When patient-centered outcomes research “is used well, it can be a powerful tool in making medical care better informed, without limiting patients’ and providers’ choices.”  That was the promise that I, and many others, held out with creation of the Patient-Centered Outcomes Research Institute (PCORI) in 2010.  Will PCORI achieve this goal? It is increasingly clear that evolving “value-based” payment models in health care, accelerated via the Affordable Care Act (ACA), will play a central role in how that question gets answered.

The movement to place greater financial risk on providers in an effort to pay for value rather than volume will have the effect of fundamentally changing the way health care providers interact with patients. But the question in value-based payment remains: value to whom?  The answer should be, of course, value to the patient. And the answer will be, intrinsically, shaped by application of evidence.

While I applaud efforts to improve and advance our health care system through payment and delivery reforms, I am also mindful that such value-based payment systems must be built upon the foundation of “patient-centeredness.” Indeed, lawmakers and policy experts have long agreed that a “patient-centered health care system” is the Holy Grail of bipartisan health care reform. Yet despite significant progress in advancing patient-centeredness in our health system, much more work remains to be done.

Personal Experience with Patient-Centered Care

It’s no accident that I’m passionate about patient-centered care.  My commitment springs from my personal journey of developing, being diagnosed with, and—many years later—receiving effective treatment for epilepsy. The same motivation to empower patients and bring the concerns of marginalized individuals into the health care policy arena is responsible for my decision to champion the Americans with Disabilities Act (ADA) as a Congressman from California.

My experiences as an advocate for patients and people with disabilities confirm my belief that patients’ voices need not only be heard, but also be acted upon. In my role as Chairman of the broad-based health care stakeholder group, the Partnership to Improve Patient Care (PIPC), where I’ve served since 2009, I have continued my mission to ensure that patient-centeredness become a priority for health care policymakers.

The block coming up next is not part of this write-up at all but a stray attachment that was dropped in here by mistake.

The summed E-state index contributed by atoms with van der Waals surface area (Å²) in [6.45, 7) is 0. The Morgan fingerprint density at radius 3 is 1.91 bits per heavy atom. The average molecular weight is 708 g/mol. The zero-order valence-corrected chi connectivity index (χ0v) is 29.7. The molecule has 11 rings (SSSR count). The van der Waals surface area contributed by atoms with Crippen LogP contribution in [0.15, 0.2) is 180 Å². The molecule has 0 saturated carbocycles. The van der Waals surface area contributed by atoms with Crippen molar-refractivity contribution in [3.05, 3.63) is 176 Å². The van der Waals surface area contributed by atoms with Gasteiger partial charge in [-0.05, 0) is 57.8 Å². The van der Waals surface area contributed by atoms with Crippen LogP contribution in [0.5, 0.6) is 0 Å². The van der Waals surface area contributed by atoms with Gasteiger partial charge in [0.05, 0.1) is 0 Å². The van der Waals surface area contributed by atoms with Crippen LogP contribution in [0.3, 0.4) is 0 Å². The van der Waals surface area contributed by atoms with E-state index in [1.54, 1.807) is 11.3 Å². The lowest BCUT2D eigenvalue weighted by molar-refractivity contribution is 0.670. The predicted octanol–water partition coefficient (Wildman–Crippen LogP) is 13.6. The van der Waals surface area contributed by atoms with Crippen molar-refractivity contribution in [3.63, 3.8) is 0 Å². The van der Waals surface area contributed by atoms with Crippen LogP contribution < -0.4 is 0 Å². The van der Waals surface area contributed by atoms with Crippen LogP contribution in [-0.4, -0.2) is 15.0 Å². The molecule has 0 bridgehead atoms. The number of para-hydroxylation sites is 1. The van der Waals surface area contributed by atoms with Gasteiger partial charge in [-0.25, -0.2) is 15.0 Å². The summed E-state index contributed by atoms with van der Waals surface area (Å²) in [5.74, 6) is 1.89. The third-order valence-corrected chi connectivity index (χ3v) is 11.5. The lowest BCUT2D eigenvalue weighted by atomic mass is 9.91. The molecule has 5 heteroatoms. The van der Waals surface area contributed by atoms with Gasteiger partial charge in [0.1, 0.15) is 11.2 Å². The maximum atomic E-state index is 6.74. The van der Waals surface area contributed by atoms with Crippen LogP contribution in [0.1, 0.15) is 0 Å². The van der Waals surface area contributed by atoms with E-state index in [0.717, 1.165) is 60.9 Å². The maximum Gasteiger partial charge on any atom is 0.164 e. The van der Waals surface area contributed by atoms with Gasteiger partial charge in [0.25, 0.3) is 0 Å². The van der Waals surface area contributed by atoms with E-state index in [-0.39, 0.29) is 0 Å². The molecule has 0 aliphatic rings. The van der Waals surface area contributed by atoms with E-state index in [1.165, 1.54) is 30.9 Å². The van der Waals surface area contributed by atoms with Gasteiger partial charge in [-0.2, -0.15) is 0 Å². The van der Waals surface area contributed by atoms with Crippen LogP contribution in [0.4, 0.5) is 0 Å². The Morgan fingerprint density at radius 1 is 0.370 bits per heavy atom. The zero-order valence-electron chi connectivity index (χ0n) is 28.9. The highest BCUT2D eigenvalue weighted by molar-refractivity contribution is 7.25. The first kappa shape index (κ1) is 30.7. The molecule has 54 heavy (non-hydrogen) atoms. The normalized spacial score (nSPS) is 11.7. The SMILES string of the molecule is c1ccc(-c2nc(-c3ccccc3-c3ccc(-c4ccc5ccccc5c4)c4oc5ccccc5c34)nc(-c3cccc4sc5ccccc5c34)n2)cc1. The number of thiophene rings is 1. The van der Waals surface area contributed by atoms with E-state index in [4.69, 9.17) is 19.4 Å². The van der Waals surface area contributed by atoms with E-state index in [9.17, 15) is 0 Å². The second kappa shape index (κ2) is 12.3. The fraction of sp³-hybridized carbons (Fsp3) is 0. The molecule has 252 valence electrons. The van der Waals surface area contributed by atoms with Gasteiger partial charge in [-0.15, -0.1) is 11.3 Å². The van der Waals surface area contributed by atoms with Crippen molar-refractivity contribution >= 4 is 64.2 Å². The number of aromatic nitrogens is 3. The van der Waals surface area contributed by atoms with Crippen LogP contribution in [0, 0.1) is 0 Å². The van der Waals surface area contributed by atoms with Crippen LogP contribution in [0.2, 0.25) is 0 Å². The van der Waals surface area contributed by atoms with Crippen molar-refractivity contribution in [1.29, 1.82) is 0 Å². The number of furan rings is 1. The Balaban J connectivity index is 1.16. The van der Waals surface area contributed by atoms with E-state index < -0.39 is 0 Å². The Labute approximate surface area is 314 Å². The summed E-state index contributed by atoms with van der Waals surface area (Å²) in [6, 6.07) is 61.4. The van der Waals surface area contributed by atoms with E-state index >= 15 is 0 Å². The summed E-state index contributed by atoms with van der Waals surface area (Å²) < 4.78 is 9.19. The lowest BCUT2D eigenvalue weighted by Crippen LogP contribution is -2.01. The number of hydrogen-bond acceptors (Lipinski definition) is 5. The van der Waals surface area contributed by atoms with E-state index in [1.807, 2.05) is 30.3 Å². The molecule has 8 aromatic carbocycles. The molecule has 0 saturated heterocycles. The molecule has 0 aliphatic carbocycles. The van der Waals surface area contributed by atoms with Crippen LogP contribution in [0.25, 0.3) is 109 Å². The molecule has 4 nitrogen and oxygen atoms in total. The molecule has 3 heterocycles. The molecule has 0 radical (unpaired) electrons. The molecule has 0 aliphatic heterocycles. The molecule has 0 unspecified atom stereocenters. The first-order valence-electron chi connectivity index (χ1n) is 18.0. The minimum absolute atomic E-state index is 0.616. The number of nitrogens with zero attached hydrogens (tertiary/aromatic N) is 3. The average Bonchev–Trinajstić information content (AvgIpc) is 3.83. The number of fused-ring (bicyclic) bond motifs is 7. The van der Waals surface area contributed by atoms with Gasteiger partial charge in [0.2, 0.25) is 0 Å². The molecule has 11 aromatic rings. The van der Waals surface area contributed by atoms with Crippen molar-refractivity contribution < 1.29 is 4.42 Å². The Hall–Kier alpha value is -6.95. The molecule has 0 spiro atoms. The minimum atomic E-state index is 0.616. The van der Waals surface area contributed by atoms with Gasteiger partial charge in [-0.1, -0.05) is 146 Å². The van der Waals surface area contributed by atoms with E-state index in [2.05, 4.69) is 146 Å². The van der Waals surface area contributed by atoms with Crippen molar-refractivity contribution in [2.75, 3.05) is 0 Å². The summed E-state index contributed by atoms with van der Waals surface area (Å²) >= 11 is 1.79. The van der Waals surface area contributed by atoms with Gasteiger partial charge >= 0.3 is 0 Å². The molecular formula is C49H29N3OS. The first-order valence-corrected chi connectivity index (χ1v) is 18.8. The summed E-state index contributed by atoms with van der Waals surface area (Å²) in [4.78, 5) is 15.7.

In some ways, this ought to be an easy assignment; many experts agree on the notion of developing a more “patient-centered health care system.” But as a practical matter, we do not yet have a health care delivery system that effectively views patients as equal partners and decision makers.  That’s why—as part of our ongoing commitment to promote patient-centeredness in health care—PIPC is offering up specific policy recommendations to translate principles of patient-centeredness into value-based payment, sometimes called “alternative” payment models (APMs).

A Value-Based Payment System

PIPC recently released a White Paper to examine the future of patient-centered care in the framework of a value-based payment system. In our paper, we have endeavored to identify the inflection points that we should expect to see in the future development of APMs—such as Accountable Care Organizations (ACOs), bundled payment systems, and patient-centered medical homes—while encouraging policy makers to maintain a focus on the patient perspective at every stage of their development.

We already know that engaged and active patients are more compliant with their treatment protocol because they are given a meaningful role in defining the care that is best for them. Engaged patients fill prescriptions and take them, they make appointments with rehab specialists, and they go in for their follow-ups. We also know that meaningful patient engagement requires that they trust in the system and their care providers, embrace the principles of shared decision-making, and recognize the benefits of being activated. Throughout this White Paper, we aim to illustrate how that trust and activation is built through patient-centered principles that are woven throughout the health care continuum.